"All of the benefit seen with the HeartMate 3 was in reducing the rate of nondisabling strokes," Mehra said. "Disabling stroke was a low-frequency event--occurring in 5 to 7 percent of all patients in the trial. The overall stroke rate at two years is the lowest recorded to date in an LVAD trial."

One limitation of the current study is that it was impossible for either patients or their doctors to be blinded to which device was implanted, Mehra said. The lack of blinding could have led to differences in the way doctors managed patients who had received the HeartMate 3 compared with the HeartMate II. However, the trial was rigorously designed to prevent such differences from occurring, he said.

Another potential limitation is that the surgical techniques for implanting the two devices are different. All centers participating in the study had considerable experience with the HeartMate II and all received the same training on how to implant the HeartMate 3.

In addition to its use of magnetic levitation technology, the HeartMate 3 device has other design features that distinguish it from the HeartMate II, Mehra said.

"First, the HeartMate 3 is small enough to be fully implanted in the chest, whereas the HeartMate II requires a 'pocket' to be created in the abdomen to accommodate the device," he said. "Second, the blood-flow pathway is wider in the HeartMate 3, which may contribute to the reduction in pump thrombosis. Third, the HeartMate 3 is designed to speed up and slow down every two seconds, creating an artificial fixed pulse that may prevent blood from building up inside the device."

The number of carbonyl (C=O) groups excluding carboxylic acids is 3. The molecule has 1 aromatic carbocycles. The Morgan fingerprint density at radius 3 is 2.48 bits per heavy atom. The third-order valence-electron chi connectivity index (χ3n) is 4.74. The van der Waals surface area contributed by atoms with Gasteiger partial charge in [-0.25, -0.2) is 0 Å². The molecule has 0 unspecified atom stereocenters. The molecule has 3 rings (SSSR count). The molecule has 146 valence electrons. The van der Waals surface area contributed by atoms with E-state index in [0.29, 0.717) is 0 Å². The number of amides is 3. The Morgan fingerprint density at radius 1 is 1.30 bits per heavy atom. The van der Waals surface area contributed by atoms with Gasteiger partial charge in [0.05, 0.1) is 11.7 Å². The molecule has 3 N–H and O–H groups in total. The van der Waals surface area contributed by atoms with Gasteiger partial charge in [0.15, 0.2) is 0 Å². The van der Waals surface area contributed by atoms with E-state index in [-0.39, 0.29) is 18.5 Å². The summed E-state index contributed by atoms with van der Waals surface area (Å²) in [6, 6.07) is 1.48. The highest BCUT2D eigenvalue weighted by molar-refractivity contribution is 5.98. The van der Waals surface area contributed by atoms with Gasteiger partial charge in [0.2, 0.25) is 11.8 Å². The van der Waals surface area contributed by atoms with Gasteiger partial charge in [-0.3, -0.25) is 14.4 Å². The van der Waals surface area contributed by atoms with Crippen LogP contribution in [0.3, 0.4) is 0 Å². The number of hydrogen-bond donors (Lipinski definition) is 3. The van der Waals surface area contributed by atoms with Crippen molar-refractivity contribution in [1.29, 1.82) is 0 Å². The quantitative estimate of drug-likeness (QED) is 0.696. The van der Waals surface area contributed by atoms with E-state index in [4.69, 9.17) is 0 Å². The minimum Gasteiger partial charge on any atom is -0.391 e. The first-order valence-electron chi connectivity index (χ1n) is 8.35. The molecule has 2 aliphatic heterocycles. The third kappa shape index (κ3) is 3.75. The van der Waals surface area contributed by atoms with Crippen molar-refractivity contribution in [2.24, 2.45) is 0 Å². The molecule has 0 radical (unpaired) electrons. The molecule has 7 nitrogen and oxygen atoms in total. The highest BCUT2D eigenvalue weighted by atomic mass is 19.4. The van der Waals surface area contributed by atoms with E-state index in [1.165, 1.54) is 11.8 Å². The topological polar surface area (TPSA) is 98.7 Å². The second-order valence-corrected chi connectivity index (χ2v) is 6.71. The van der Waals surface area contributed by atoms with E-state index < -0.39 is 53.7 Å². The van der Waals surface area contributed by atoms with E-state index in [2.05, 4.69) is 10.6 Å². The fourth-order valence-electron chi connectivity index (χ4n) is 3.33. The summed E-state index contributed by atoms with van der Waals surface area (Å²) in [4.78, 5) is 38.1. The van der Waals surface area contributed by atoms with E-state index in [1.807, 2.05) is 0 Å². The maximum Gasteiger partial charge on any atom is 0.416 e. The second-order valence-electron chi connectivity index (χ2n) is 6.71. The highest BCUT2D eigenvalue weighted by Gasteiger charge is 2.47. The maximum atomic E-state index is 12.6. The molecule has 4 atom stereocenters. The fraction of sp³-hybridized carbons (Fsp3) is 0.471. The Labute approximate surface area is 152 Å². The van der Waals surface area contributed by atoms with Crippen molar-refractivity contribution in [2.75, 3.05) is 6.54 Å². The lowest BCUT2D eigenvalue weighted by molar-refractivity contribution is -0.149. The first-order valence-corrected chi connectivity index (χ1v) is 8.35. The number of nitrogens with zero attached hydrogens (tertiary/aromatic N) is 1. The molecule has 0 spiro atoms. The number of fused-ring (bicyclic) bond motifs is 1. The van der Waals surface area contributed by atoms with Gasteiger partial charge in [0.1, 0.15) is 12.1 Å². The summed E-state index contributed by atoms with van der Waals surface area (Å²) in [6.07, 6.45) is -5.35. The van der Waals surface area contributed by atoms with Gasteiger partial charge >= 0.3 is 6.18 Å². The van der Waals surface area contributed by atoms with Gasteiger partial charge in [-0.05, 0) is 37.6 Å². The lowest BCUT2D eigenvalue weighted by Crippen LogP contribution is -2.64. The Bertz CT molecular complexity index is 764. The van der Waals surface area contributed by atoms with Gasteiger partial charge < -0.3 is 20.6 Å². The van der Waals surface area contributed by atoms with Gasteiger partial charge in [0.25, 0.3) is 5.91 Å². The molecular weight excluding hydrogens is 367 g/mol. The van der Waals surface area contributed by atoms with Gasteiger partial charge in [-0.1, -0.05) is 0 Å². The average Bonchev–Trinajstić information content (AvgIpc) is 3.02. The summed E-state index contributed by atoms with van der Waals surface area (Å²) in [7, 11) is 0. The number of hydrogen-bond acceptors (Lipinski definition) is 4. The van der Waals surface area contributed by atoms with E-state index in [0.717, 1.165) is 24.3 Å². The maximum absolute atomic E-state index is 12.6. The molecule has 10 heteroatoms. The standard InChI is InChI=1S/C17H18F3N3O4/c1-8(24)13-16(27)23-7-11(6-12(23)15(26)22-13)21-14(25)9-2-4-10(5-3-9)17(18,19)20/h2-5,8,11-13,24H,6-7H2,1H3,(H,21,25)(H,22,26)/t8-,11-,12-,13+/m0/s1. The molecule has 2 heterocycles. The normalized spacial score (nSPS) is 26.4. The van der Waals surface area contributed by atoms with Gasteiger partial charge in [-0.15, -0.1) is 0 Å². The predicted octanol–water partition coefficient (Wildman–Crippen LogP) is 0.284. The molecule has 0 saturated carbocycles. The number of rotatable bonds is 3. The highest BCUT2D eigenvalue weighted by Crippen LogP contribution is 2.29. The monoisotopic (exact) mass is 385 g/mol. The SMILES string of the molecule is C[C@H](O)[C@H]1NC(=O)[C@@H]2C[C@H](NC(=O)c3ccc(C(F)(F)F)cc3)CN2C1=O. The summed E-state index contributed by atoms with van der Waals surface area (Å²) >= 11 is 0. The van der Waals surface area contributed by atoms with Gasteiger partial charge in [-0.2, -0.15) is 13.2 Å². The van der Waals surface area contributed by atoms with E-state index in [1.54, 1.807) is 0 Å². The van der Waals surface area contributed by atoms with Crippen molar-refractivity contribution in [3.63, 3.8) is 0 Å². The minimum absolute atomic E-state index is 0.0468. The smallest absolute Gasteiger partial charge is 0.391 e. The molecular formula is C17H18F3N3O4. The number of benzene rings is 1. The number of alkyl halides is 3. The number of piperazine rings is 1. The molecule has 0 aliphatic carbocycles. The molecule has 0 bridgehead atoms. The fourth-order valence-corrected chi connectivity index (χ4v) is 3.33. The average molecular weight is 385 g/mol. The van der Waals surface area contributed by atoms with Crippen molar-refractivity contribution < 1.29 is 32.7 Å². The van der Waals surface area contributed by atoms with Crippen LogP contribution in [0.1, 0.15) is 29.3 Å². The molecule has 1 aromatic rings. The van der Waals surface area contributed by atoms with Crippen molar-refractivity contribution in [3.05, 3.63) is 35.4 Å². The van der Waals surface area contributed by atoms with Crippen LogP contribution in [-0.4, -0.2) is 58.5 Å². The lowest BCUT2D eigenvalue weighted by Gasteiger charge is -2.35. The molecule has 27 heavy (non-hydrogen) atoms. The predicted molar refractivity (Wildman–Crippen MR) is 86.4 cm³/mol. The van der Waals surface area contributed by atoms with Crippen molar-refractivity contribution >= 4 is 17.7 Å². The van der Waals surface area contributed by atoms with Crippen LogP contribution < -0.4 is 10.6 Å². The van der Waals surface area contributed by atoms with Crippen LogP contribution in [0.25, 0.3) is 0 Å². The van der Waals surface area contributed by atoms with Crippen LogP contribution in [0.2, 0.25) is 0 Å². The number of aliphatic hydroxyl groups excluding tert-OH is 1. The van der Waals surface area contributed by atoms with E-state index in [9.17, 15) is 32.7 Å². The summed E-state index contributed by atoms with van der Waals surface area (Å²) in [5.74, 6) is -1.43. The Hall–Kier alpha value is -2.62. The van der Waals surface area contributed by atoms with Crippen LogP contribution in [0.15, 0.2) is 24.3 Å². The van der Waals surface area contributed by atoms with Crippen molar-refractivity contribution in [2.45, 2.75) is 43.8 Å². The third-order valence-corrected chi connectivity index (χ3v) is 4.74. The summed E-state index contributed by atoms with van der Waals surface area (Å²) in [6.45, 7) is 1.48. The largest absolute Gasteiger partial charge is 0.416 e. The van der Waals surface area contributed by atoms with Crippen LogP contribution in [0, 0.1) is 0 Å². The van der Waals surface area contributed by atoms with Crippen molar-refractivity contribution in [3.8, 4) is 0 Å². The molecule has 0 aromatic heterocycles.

The HeartMate 3 received FDA approval on Aug. 31, 2017, for use in patients with advanced heart failure who are awaiting a heart transplant.

Innovative features in the design of the MOMENTUM-3 trial made it possible to obtain initial FDA approval of the HeartMate 3 in under three years, Mehra said, in contrast to the approximately seven years that this process has typically taken in the past. Among these innovations is the decision to enroll patients whether or not they were candidates for a heart transplant, he said. In the past, an initial trial would have assessed the safety of the device, a second trial would have tested it in patients awaiting a heart transplant and a third trial would have examined patients ineligible for a transplant.

Two-year follow-up results for all 1,028 patients enrolled in the trial are expected by late 2019, he said.

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The study was funded by Abbott, Inc.

This study was simultaneously published online in the New England Journal of Medicine at the time of presentation.

The ACC's Annual Scientific Session, which will take place March 10-12 in Orlando, brings together cardiologists and cardiovascular specialists from around the world to share the newest discoveries in treatment and prevention. Follow @ACCinTouch, @ACCMediaCenter and #ACC18 for the latest news from the meeting.

The American College of Cardiology is a 52,000-member medical society that is the professional home for the entire cardiovascular care team. The mission of the College is to transform cardiovascular care and to improve heart health. The ACC leads in the formation of health policy, standards and guidelines. The College operates national registries to measure and improve care, offers cardiovascular accreditation to hospitals and institutions, provides professional medical education, disseminates cardiovascular research and bestows credentials upon cardiovascular specialists who meet stringent qualifications.